ABU DHABI (Reuters) - Egyptian state inspectors have rejected a 63,000 ton shipment of wheat at its Romanian port of origin after checking for ergot, the first time Egypt has rejected a cargo at source since taking a zero tolerance stance against the common grain fungus.
Egypt, the world’s largest wheat importer, last week reinstated its hard-line stance despite the policy having made grain purchases difficult earlier this year.
Traders said the latest development at the Romanian port of Constanta would further limit the purchasing power of the state grain buyer GASC.
The Romanian shipment was headed for GASC. Previous shipments rejected had been inspected in Egypt and were all purchased by the private sector except for a French wheat shipment sold to GASC by Bunge that was rejected in December.
No one was available for immediate comment at GASC.
Ergot, a common grains fungus that can cause hallucinations when consumed in large amounts, is considered harmless in low quantities and more common international standards allow a 0.05 percent ergot tolerance level in wheat imports.
Egypt’s decision to refuse ergot in wheat imports has halted state grain purchase tenders, raised prices and been the subject of debate between and within ministries which have sometimes undertaken different policies.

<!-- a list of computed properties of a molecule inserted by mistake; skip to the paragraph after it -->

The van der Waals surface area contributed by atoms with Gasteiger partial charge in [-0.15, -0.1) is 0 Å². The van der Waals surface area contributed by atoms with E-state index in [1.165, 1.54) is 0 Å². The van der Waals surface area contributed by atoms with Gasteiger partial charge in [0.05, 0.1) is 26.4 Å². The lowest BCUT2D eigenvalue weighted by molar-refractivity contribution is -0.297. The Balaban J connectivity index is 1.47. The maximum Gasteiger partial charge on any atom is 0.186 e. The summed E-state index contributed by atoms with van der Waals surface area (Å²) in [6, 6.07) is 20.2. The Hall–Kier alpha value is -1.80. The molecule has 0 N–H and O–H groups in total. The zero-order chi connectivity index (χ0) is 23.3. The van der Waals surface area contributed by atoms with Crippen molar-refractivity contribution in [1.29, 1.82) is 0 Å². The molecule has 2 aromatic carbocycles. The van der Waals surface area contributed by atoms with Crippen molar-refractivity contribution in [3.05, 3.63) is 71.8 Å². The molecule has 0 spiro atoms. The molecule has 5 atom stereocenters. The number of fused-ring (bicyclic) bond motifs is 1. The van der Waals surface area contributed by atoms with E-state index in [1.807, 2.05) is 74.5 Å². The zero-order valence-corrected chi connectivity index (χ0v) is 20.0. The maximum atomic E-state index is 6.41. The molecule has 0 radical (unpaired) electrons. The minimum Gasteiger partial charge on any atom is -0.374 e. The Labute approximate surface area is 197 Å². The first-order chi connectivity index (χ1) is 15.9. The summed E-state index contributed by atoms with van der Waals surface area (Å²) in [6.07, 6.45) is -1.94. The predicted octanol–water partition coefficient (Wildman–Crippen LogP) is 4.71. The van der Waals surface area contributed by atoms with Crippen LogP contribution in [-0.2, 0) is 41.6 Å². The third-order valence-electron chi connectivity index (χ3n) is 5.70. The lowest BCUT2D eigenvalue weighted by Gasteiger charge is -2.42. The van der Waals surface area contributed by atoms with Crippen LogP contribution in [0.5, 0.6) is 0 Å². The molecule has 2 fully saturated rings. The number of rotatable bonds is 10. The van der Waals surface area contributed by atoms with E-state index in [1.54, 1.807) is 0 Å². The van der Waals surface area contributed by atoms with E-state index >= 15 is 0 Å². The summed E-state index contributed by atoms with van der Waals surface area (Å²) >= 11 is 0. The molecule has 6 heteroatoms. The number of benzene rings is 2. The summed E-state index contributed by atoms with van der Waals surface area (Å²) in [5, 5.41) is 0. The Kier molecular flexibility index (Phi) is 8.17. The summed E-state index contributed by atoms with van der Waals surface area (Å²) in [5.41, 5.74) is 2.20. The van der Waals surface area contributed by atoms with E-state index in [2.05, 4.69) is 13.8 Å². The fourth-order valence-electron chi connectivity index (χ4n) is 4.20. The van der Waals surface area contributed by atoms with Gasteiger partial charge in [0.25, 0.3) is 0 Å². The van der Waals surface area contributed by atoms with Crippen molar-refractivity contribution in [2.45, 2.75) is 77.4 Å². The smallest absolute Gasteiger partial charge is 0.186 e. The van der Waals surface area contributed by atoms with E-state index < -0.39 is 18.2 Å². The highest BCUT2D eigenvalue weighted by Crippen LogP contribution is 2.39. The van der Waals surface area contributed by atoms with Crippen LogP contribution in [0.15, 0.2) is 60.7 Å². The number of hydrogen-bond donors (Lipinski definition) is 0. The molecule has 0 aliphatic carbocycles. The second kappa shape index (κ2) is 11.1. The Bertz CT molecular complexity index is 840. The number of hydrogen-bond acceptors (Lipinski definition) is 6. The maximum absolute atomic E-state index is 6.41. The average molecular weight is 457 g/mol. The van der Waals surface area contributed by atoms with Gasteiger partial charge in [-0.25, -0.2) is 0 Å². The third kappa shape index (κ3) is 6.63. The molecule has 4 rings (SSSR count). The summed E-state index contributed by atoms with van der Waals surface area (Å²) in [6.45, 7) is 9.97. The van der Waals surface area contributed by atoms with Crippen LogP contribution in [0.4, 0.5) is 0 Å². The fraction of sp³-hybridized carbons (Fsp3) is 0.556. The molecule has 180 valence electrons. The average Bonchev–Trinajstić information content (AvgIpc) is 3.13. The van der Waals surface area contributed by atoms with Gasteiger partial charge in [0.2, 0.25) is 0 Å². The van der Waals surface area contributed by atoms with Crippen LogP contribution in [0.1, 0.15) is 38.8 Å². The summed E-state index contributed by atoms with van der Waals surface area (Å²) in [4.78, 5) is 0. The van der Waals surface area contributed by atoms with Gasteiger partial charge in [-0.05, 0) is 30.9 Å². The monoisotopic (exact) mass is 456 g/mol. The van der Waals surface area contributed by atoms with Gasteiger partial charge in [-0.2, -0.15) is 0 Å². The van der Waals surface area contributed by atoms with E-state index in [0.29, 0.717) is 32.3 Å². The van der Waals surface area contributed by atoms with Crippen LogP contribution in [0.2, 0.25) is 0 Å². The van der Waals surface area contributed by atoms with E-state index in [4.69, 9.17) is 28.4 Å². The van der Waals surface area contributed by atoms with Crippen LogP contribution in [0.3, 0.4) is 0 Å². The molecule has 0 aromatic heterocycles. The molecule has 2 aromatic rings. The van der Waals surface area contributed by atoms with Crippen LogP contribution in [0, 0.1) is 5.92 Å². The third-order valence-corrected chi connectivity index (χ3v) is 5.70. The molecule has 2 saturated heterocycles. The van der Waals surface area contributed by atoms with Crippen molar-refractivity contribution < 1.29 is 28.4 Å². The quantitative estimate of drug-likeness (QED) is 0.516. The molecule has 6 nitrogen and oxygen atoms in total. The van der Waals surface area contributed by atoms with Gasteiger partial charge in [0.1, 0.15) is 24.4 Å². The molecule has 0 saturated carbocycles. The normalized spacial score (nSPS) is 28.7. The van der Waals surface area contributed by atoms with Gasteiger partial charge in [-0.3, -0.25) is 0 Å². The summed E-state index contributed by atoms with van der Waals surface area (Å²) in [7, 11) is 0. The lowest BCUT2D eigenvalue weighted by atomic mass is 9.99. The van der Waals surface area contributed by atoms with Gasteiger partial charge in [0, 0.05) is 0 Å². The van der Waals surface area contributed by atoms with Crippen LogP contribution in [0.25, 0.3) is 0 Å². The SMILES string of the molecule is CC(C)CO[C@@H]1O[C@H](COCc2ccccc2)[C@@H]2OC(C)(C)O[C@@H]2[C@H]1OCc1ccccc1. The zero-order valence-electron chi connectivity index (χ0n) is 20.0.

Egypt’s state wheat import purchasing agency GASC had previously sought a 0.05 percent tolerance level for ergot. It reversed to a zero tolerance policy ahead of a tender on Aug. 31 and was subsequently forced to cancel after a near complete boycott by suppliers.
On Monday, the health ministry also issued a decree stipulating zero tolerance bringing all three ministries that oversee the policy - supply, health and agriculture - in line for the first time and leaving little room for the state grain buyer to relax the rules if need be.
Traders said they were greatly concerned about the shipment rejection in Romania.
“This is a catastrophe,” one Cairo based trader said. “They are giving everyone problems at the moment at ports of origin. There is a problem with Russian wheat at Novorossiysk and with another Romanian shipment as well.”
The Egyptian Agriculture Ministry spokesman did not immediately reply to requests for comment.
“This will be a disaster for traders who sold on the condition that they will supply wheat with an ergot tolerance level, there is great concern in the market,” a German trader said.
“Traders trying to supply on the basis of a contract signed with an ergot tolerance level face a rejection of their shipments anyway and big financial losses. I doubt if Egypt will be able to import wheat in large volumes in the present confusion,” the trader said.
For a timeline on Egypt’s ergot strategy click
Reporting by Maha El Dahan, additional reporting by Michael Hogan in Hamburg, Eric Knecht in Cairo and Polina Devitt in Moscow, editing by Elaine Hardcastle
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